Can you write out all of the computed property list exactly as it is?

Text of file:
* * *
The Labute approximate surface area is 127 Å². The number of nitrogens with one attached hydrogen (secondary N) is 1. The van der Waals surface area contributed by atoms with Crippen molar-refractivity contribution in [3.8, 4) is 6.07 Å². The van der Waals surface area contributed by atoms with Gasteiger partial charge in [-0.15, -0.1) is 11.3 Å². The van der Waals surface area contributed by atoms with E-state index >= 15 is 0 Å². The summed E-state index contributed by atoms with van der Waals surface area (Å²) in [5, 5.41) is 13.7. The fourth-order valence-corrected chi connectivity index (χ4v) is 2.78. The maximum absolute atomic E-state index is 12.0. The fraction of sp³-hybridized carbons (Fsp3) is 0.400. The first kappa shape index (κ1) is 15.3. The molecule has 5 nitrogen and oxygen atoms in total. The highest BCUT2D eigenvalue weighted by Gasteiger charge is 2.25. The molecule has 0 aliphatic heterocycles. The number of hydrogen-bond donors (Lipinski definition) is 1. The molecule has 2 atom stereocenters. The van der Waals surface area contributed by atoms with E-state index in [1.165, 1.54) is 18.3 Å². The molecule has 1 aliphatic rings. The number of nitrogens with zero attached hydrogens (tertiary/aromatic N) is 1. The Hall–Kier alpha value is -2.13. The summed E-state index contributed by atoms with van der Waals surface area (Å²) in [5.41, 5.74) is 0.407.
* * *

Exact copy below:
The Labute approximate surface area is 127 Å². The number of nitrogens with one attached hydrogen (secondary N) is 1. The van der Waals surface area contributed by atoms with Crippen molar-refractivity contribution in [3.8, 4) is 6.07 Å². The van der Waals surface area contributed by atoms with Gasteiger partial charge in [-0.15, -0.1) is 11.3 Å². The van der Waals surface area contributed by atoms with E-state index >= 15 is 0 Å². The summed E-state index contributed by atoms with van der Waals surface area (Å²) in [5, 5.41) is 13.7. The fourth-order valence-corrected chi connectivity index (χ4v) is 2.78. The maximum absolute atomic E-state index is 12.0. The fraction of sp³-hybridized carbons (Fsp3) is 0.400. The first kappa shape index (κ1) is 15.3. The molecule has 5 nitrogen and oxygen atoms in total. The highest BCUT2D eigenvalue weighted by Gasteiger charge is 2.25. The molecule has 0 aliphatic heterocycles. The number of hydrogen-bond donors (Lipinski definition) is 1. The molecule has 2 atom stereocenters. The van der Waals surface area contributed by atoms with E-state index in [1.165, 1.54) is 18.3 Å². The molecule has 1 aliphatic rings. The number of nitrogens with zero attached hydrogens (tertiary/aromatic N) is 1. The Hall–Kier alpha value is -2.13. The summed E-state index contributed by atoms with van der Waals surface area (Å²) in [5.41, 5.74) is 0.407.